In a perfect mix of museum and entertainment, the Spy Museum begins with you entering what looks like a secret, high-security elevator which transports you (amidst appropriate sound effects and lights) to the third floor. There, you’re given a briefing on covers and legends, and encouraged to select one from their dossiers to use throughout your tour of the museum. At various points, you’re quizzed at interrogation computers, and if you pass, are given a spy assignment of your own which you also must memorize.
It’s a shame that photography is prohibited, since the interior of the museum is a real delight, with lifelike displays and rooms depicting everything from Berlin tunnel spying to the rise of the KGB, as well as special displays focusing on spies in everything from the Civil War to movies (and in Hollywood itself–who knew Marlena Dietrich worked for the O.S.S.?). You can even crawl through ductwork at one point and listed to electronic eavesdropping! Videos and computer screens positioned all throughout the museum alternately instructed and quizzed the wannabe intelligence agents on various elements of spycraft, and the whole thing was a total blast. If I lived anywhere near DC, I might even consider getting the family membership (and now that I’ve gone, I’ll admit I’m curious as heck about Operation: Spy).
After weeks on the road, averaging more than four hundred miles a day, it was a relief to pull in my folks’ driveway in Gettysburg, Pennsylvania for a record-breaking 4-day stay. The highlight of all this (and indeed the excuse for the whole trip) was being able to spend Neil’s birthday with his grandparents.
For the past four days, my Mom and Dad have showed us a grand time in Gettysburg: amazing battlefield tours, gorgeous Pennsylvania scenery, and enough fabulous, home-cooked meals to leave us all several pounds heavier as we prepare to hit the road.
But all of this hospitality came with a price—one familiar to anyone who’s the geekiest member of their family. Suddenly, I was Pete the Tech Guy, troubleshooter of everything from wonky printers to the labrynthine connections of their living room entertainment system.
And, as it turned out, I had become a serial killer, preying on my parents’ old computers.
My first victim was an old eMachines tower which had once been “The New Computer” back when my folks first moved to Las Vegas the better part of decade ago. Now, it was hopelessly glitchy and outdated, wheezing when asked to do even basic email and web browsing. For the past year or so, it had been gathering dust in my parents’ study next to the computer which had replaced it, but with nobody daring to send it on to the great beyond, for fear that perhaps some crucial file had not been copied from its ancient hard drive. Having had some recent experience in dispatching machines that had fallen on hard times, I gutted the old beast, stripped its hard drive for safety’s sake, then dragged the rest of My Computer to the Trash—the real trash—and emptied it.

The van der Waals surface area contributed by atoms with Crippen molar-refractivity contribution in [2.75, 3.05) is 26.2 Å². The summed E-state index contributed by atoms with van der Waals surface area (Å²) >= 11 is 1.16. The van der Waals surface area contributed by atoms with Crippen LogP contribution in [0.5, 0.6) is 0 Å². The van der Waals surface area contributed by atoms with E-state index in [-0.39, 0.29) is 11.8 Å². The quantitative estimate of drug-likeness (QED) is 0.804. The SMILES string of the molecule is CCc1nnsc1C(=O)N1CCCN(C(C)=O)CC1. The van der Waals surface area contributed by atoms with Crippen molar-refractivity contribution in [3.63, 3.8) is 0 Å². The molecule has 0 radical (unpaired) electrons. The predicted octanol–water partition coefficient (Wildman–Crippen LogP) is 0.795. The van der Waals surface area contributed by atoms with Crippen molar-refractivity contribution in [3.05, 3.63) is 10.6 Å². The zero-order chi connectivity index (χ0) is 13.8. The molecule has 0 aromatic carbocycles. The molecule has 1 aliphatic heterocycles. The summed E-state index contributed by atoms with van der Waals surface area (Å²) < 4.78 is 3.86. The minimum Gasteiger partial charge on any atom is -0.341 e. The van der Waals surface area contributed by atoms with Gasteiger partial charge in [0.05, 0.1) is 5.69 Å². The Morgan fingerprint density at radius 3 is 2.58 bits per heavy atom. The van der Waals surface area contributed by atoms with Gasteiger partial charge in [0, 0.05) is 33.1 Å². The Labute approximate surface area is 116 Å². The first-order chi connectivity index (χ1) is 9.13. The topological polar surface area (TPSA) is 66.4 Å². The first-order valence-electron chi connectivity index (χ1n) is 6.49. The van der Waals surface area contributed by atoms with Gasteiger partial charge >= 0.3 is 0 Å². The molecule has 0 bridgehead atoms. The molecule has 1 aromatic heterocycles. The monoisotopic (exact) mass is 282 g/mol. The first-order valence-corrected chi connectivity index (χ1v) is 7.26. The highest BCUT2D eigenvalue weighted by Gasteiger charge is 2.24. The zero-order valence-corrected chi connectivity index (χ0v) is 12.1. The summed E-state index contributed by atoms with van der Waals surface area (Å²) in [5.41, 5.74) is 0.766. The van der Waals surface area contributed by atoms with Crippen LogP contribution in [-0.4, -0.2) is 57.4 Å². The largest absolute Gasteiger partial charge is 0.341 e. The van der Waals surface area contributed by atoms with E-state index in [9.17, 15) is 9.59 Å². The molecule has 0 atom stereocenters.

Victim #2 was an old PowerBook 140: a computer that had been cool during the first Bush administration. Now it was cooling its heels in the back of my Mom’s closet. The 16 MHz processor emitted an unearthly scream when we attempted to boot it up, but Its black and white screen never showed us that famous smiling Mac startup icon. After a few more bizarre electronic shrieks, it joined the eMachine in the garbage bin.
By now, I’d managed to kill fully half the computers in my parent’s home, but my worst was yet to come. At last night’s dinner, my Dad has been desirous of a newer machine to replace the old Compaq laptop I’d loaned him as a replacement to his now-dead eMachine. Without even USB 2.0 support, the Compaq was decidedly long in the tooth, but my frugal father had decided to wait a while longer before replacing it. The wait ended just a few hours later when, after attaching a portable drive to it in an attempt to get it backed up—the machine stalled out during startup and wouldn’t allow for even a forced power shutdown. I eventually had to turn the machine on its side, press in a hidden reset button, then restart it. it came up again, but failed on the next reboot when the backup drive was attached. Another press of the reset button followed… and then it refused to do anything except blink for a moment when the power came on, then immediately shut off again. And nothing would set it to right. Ever.